Artistic diversity for a good cause
Houston arts groups come together to fight breast cancer in "Pink at the Brown"
There's nothing like a good cause to pull Houston's downtown arts groups together for one night on one stage, which is exactly what will happen on Thursday at Wortham Center's Brown Theater for Pink at the Brown, the Pink Ribbons Project bi-annual gala. Raising money and awareness for breast cancer is what Pink Ribbons, in motion against breast cancer, is all about, so it was easy to get several arts organizations aboard.
The impressive line-up includes:
- Houston Ballet soloist Katharine Precourt in Raymonda dancing with Houston Ballet II
- Precourt and Linnar Looris performs the blockbuster pas de deux from The Sleeping Beauty
- Alley Theatre veteran Bettye Fitzpatrick reflects on her own battle with breast cancer
- Houston Grand Opera Studio stars sing the sextet from Cosi Fan Tutti
- Gexa Broadway series managed to get Meredith Kaye Clarke from the touring show of Wicked to belt the show-stopping number, "Defying Gravity"
- Da Camera Houston'sYoung Artists Makiko Hirata, Creston Herron and Keith Thomas perform poignant works by two American women, Augusta Read Thomas and Rebecca Clarke.
- Society for the Performing Arts is flying in Jason Kittelberger and Acacia Schachte from Cedar Lake Contemporary Ballet early to dance Ohad Naharin's riveting duet Mabul, before their April 1 performance at Cullen. That's dedication!
- Representing the next generation of artists will be Houston Girls Chorus and Houston Boychoir.
With this much artistic diversity, there's always a good buzz in the crowd, and according to artistic chair Shelly Power, that's exactly the point.
"This is a great introduction to each downtown arts group," says Power, associate director of the Ben Stevenson Academy at Houston Ballet. "Last time, people who had never seen the opera, talked about giving it a try, same for Houston Ballet."
The evening concludes with a champagne toast and dessert reception honoring Randalls Food Markets, Dr. Ana Maria Gonzalez-Anguloand and cancer survivor Lourdes T. Hernandez. "This is the first time we have honored a survivor," says Power.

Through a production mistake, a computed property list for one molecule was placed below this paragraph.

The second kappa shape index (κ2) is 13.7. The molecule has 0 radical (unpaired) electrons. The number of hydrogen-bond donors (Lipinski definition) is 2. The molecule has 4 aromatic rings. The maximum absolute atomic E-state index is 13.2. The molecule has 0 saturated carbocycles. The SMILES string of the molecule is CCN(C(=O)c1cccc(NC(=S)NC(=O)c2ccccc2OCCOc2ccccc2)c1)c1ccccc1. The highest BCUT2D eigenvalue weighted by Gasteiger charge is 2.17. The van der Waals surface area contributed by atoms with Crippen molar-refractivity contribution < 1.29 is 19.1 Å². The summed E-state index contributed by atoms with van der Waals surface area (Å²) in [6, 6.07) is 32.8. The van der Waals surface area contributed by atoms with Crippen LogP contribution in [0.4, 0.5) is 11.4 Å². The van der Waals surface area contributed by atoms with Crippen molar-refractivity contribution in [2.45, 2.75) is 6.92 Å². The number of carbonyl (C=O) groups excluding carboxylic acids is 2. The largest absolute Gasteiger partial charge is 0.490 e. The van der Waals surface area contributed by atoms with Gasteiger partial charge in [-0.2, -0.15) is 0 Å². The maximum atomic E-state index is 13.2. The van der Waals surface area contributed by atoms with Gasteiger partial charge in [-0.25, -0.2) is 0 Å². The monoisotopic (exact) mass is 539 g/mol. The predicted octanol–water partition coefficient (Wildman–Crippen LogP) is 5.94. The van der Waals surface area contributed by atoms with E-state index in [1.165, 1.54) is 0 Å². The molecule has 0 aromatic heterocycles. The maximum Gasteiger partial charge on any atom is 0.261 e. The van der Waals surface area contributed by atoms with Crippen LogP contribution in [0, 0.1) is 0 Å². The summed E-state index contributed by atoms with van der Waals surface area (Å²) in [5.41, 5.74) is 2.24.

The idea of making it a big downtown celebration came from Power while she was on the treadmill two years ago. Up until then, the gala had included only dance performances.
"I wondered what could I do that would be different, and it came to me that maybe the entire arts community could take part. I presented the idea at a Theater District meeting. Everyone thought it was a fabulous idea and brought something to the table."
Power remembers her first Pink at the Brown in 2009. "It was just magical to see all these audiences coming together. We raised a lot of money."
Although Pink Ribbons starts with the story of two dancing sisters, Jane Weiner and Susan Rafte, a breast cancer survivor, the organization has taken a broader approach to using the arts to heal and inform. The organization has served as a national model of using the arts in the fundraising process.
Events like Tour de Pink and Pink Platter combine community building and fun activities to raise funds. Art is often central to any Pink Ribbons event.
"We even have Pink Paint, a weekly art class for anyone who's life has been touched by cancer," says Loubel Cruz, Pink Ribbons executive director. "Dance is always our core."
Ballet dancer Precourt is proud to be participating.
"It's especially meaningful for me as a dancer to be a part of this event which benefits the Pink Ribbons Project, an organization that has its roots in the dance world," says Precourt, who wowed audiences in the recent Houston Ballet production of Sleeping Beauty. "I believe their work is doing a tremendous service to the community, and I am very glad to be able to contribute to their efforts."
For Weiner and Rafte, the journey has been a moving one.
"In 1995, I danced for my sister, a newly diagnosed breast cancer patient. It was what I could give as an artist. In 1998, I sat in the back of the audience and watched my sister, post breast cancer and a stem cell transplant, dance at the Cullen to a sold out audience," remembers Weiner, who now serves as Pink at the Brown's artistic director.
"On Thursday, both my sister and I will watch from the audience and the wings as some of the finest talent in Houston, and in essence beyond, perform for this cause that changed our family's lives forever in September of 1995. It's incredible to see how a seed of an idea has grown into a citywide celebration."